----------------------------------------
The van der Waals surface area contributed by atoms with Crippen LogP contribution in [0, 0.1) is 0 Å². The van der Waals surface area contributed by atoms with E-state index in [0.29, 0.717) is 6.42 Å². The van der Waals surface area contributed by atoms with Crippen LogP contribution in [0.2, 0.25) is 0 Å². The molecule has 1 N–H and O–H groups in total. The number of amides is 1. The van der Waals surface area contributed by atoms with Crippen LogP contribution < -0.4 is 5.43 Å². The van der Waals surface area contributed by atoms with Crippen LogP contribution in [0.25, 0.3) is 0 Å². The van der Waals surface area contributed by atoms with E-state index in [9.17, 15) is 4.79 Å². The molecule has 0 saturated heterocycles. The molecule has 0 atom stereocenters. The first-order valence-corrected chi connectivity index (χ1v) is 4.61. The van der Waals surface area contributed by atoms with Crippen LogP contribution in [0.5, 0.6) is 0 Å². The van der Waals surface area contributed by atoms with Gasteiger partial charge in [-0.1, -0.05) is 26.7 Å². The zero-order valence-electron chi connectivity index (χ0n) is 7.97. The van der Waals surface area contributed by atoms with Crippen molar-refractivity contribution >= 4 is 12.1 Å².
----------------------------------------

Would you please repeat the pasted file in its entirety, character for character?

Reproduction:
The van der Waals surface area contributed by atoms with Crippen LogP contribution in [0, 0.1) is 0 Å². The van der Waals surface area contributed by atoms with E-state index in [0.29, 0.717) is 6.42 Å². The van der Waals surface area contributed by atoms with Crippen LogP contribution in [0.2, 0.25) is 0 Å². The molecule has 1 N–H and O–H groups in total. The number of amides is 1. The van der Waals surface area contributed by atoms with Crippen LogP contribution < -0.4 is 5.43 Å². The van der Waals surface area contributed by atoms with Crippen LogP contribution in [0.25, 0.3) is 0 Å². The van der Waals surface area contributed by atoms with E-state index in [9.17, 15) is 4.79 Å². The molecule has 0 saturated heterocycles. The molecule has 0 atom stereocenters. The first-order valence-corrected chi connectivity index (χ1v) is 4.61. The van der Waals surface area contributed by atoms with Crippen LogP contribution in [0.5, 0.6) is 0 Å². The van der Waals surface area contributed by atoms with Gasteiger partial charge in [-0.1, -0.05) is 26.7 Å². The zero-order valence-electron chi connectivity index (χ0n) is 7.97. The van der Waals surface area contributed by atoms with Crippen molar-refractivity contribution >= 4 is 12.1 Å².